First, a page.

Writer's Workshop: The Truth About Freelance Writing
I am excited to bring you my first blog contributor! Robin Reetz is a freelance writer (writing for Refinery 29, Teen Vogue + much more!) and the woman behind one of my favorite blogs Second Floor Flat. On her semi-regular column Robin will be sharing her life as a freelance writer, and providing great tips for writing and digital communication. So without further ado - here is Robin's first post!
Aside from abstract artist, there’s maybe no other job that so many people think they can do than that of a writer. This is something I can say because I’ve been working as a writer and digital journalist for about two years.
Because of the assumption that writing is an easy gig – nice work if you can get it – I dread telling people what I do for a living. In my experience, when you first tell someone that you write for a living – particularly on a freelance level – they tend to assume that you’re unemployed, beyond poor, or even lying. At least that’s how it feels.
Take it from me – working as a freelance writer and digital journalist isn’t about scribbling your thoughts and musings into leather notebooks in European cafés – though I have done that. Instead it means working on multiple projects and putting your skills to use in a variety of ways. Just like a designer’s job is much more than seeking inspiration and landing branding projects with dream clients, the same goes for a writer.
Though I worked in magazines previously, my career as a freelancer began two and a half years ago. The decision to go freelance was something I fell into after I moved to London from New York and fell into contract work, which turned into freelancing. Since then, I’ve made my living as a freelance journalist in a few different ways.
For anyone out there who’s looking to get into freelance writing or journalism, I’m going to give it to you straight up: you’re not going to make any money. Depending on your contract or agreement and the type of work you’re doing, many of the major, glossy magazines you might die to contribute to will not pay you enough to live off of. Unless you’re a staffed contributor, you will not earn enough money to support yourself.
But you can certainly make a living from your talents. Though I call myself a freelance journalist because it’s the quickest thing to say, I do much more than that on a daily basis. Aside from contributing fun, fashion pieces and market round-ups to places like Teen Vogue and Refinery29, I also interview and write profiles on artists and designers for DesignGood. As a team at DesignGood, we contribute monthly columns to places like Conscious Magazine and GFDA. In addition to that, I share a lot of my personal writing through my blog. I also do freelance copywriting work and social media management – both jobs that benefit from or require the skills of a writer.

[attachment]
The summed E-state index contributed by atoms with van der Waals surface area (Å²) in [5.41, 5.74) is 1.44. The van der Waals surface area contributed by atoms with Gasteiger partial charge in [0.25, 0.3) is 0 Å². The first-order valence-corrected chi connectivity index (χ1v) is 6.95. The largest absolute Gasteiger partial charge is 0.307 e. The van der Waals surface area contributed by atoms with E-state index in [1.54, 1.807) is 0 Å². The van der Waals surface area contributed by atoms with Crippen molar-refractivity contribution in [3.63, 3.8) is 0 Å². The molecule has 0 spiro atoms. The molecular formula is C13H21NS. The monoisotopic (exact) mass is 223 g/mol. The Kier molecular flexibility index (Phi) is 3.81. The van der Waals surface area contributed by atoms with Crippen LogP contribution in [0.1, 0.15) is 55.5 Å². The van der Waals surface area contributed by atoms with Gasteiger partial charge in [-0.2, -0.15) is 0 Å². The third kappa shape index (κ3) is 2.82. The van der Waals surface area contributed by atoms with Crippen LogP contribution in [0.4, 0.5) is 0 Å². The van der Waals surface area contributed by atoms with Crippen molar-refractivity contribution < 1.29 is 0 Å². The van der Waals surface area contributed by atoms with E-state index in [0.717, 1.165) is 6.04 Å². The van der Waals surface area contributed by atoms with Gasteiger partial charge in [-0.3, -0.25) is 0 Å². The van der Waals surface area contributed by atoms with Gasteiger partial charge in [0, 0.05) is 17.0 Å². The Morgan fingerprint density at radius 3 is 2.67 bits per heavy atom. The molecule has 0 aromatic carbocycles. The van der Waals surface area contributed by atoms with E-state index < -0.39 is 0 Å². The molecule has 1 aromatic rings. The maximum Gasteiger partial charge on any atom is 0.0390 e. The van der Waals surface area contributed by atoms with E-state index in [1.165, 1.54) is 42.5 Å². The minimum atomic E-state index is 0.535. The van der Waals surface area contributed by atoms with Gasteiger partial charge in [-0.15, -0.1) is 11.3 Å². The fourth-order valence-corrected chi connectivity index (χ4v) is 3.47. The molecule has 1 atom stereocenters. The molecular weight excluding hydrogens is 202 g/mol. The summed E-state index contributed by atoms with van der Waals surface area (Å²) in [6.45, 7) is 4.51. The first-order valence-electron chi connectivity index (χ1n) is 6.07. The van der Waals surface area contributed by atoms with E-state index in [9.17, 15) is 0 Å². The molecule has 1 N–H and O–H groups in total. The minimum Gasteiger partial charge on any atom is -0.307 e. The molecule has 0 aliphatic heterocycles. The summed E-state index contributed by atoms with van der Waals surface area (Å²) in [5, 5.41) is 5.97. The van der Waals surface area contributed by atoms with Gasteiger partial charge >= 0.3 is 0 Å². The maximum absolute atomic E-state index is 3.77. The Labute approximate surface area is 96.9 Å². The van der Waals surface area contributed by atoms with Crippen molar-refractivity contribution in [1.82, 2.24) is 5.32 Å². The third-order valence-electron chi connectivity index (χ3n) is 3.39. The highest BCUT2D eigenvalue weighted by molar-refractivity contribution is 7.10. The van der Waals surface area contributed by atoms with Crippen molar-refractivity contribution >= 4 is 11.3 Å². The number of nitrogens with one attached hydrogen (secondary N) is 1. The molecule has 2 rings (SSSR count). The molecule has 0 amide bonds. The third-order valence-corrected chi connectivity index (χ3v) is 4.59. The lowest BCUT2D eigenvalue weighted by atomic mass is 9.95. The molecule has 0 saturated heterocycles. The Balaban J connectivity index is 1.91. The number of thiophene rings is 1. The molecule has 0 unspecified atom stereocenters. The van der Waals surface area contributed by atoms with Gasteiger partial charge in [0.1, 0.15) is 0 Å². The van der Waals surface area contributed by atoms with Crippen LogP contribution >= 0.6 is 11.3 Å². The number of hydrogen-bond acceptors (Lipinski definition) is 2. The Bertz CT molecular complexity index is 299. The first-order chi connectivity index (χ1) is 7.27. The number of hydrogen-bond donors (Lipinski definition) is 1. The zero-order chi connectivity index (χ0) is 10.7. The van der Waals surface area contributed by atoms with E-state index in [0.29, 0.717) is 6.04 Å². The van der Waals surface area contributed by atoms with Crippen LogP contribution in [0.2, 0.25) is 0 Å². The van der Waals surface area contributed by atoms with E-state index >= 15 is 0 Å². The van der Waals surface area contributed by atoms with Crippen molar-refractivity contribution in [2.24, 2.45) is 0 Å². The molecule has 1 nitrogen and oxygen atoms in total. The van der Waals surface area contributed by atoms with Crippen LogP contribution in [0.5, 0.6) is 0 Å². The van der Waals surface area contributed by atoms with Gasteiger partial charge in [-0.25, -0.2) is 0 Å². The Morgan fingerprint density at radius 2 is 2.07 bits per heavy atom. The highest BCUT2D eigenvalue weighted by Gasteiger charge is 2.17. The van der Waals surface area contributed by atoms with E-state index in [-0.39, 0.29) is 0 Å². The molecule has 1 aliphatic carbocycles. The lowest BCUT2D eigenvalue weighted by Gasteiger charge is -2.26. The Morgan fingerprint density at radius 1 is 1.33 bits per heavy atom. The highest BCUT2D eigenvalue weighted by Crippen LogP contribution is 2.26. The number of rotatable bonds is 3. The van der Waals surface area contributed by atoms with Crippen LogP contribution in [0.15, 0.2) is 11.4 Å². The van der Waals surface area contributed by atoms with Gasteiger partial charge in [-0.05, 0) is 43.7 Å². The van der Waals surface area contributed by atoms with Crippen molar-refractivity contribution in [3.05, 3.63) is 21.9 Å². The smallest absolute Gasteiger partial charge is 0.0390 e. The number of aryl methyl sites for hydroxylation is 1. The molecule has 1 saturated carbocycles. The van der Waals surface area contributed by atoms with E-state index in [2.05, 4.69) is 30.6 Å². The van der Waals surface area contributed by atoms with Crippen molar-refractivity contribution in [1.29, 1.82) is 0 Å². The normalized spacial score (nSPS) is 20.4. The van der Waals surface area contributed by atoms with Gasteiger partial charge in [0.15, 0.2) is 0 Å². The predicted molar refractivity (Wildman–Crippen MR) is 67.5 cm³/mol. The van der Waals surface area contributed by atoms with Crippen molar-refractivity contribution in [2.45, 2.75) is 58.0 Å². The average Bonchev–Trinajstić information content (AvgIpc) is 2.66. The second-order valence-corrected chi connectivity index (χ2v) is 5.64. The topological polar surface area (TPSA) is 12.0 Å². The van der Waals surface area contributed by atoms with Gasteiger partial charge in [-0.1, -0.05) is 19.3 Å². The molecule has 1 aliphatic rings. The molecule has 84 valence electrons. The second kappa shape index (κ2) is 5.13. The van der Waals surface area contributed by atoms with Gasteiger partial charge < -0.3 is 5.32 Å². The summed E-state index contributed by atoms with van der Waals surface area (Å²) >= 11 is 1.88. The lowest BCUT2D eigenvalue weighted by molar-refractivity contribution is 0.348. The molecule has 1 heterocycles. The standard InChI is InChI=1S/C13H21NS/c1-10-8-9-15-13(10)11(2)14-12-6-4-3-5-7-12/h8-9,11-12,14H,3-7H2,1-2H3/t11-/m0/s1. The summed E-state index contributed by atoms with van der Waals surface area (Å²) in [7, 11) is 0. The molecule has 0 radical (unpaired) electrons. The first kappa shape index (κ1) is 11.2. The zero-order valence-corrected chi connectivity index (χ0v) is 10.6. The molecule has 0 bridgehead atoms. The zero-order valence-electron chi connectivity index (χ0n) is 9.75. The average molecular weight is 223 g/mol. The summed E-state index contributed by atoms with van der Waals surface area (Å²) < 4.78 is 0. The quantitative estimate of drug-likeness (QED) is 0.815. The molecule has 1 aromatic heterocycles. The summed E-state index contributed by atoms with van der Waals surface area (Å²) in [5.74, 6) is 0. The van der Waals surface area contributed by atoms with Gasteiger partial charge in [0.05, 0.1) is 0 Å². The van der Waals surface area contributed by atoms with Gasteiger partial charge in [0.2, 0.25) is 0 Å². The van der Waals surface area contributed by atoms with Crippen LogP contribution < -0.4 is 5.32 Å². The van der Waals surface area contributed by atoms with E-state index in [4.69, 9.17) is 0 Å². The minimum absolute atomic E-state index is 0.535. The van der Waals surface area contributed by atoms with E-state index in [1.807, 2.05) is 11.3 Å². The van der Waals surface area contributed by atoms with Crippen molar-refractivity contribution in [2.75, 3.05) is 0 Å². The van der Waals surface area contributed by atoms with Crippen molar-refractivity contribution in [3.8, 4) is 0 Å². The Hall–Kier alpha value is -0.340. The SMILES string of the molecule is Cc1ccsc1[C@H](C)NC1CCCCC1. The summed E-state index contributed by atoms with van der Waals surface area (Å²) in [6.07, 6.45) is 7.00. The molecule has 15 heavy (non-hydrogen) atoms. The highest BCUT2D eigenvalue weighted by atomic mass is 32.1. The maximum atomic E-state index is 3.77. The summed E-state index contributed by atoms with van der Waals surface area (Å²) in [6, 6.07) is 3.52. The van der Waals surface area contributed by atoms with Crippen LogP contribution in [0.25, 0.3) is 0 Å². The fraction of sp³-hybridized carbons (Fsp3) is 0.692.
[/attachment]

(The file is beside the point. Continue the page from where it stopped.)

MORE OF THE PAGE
Writer is a vague term and I hesitate every time I brand myself as one. It rolls off the tongue much easier than Journalist/Content Manager/Copywriter/Social Media Manager, but the reality is that in today’s world, that’s a taste of what you might be doing. Personally, I like being able to use my voice on a variety of platforms in a variety of ways – from personal essays to marketing copy to social media – and I find it helps to keep my skills limber.
Not to mention that it makes up for all of those hard days spent in European cafés – but that’s just the life of a freelance writer.
I’m Robin – a freelance digital journalist with about seven years working in media. My primary experience lies in fashion, lifestyle and design writing, and I've worked at places like Teen Vogue and Refinery29. In addition to my work, I also write about the independent fashion community (which I love) and chronicle my experiences as an expat on my blog.
I've worked in many sides of the industry – from magazines to agencies to e-commerce. I'll be sharing what I've learned about writing and digital communication both from my professional experience, and from the experience I've gained as a blogger.